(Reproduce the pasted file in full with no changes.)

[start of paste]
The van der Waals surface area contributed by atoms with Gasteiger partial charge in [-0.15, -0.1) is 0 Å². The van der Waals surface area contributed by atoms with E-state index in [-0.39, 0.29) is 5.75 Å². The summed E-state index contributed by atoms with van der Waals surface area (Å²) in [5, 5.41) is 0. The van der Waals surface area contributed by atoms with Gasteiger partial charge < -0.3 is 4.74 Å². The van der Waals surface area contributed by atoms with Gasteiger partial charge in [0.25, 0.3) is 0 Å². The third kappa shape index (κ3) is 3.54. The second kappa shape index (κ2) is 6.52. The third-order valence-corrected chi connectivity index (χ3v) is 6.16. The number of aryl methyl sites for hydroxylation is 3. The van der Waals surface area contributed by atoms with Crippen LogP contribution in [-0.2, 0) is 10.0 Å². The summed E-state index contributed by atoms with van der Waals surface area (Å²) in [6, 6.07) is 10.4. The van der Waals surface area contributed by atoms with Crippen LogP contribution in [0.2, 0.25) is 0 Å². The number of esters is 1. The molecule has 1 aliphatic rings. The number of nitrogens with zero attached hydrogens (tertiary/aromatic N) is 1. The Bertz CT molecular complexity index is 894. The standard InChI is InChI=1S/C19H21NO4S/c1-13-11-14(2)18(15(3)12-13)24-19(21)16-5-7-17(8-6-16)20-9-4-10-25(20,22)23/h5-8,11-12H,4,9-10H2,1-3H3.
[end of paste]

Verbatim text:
The van der Waals surface area contributed by atoms with Gasteiger partial charge in [-0.15, -0.1) is 0 Å². The van der Waals surface area contributed by atoms with E-state index in [-0.39, 0.29) is 5.75 Å². The summed E-state index contributed by atoms with van der Waals surface area (Å²) in [5, 5.41) is 0. The van der Waals surface area contributed by atoms with Gasteiger partial charge < -0.3 is 4.74 Å². The van der Waals surface area contributed by atoms with Gasteiger partial charge in [0.25, 0.3) is 0 Å². The third kappa shape index (κ3) is 3.54. The second kappa shape index (κ2) is 6.52. The third-order valence-corrected chi connectivity index (χ3v) is 6.16. The number of aryl methyl sites for hydroxylation is 3. The van der Waals surface area contributed by atoms with Crippen LogP contribution in [-0.2, 0) is 10.0 Å². The summed E-state index contributed by atoms with van der Waals surface area (Å²) in [6, 6.07) is 10.4. The van der Waals surface area contributed by atoms with Crippen LogP contribution in [0.2, 0.25) is 0 Å². The number of esters is 1. The molecule has 1 aliphatic rings. The number of nitrogens with zero attached hydrogens (tertiary/aromatic N) is 1. The Bertz CT molecular complexity index is 894. The standard InChI is InChI=1S/C19H21NO4S/c1-13-11-14(2)18(15(3)12-13)24-19(21)16-5-7-17(8-6-16)20-9-4-10-25(20,22)23/h5-8,11-12H,4,9-10H2,1-3H3.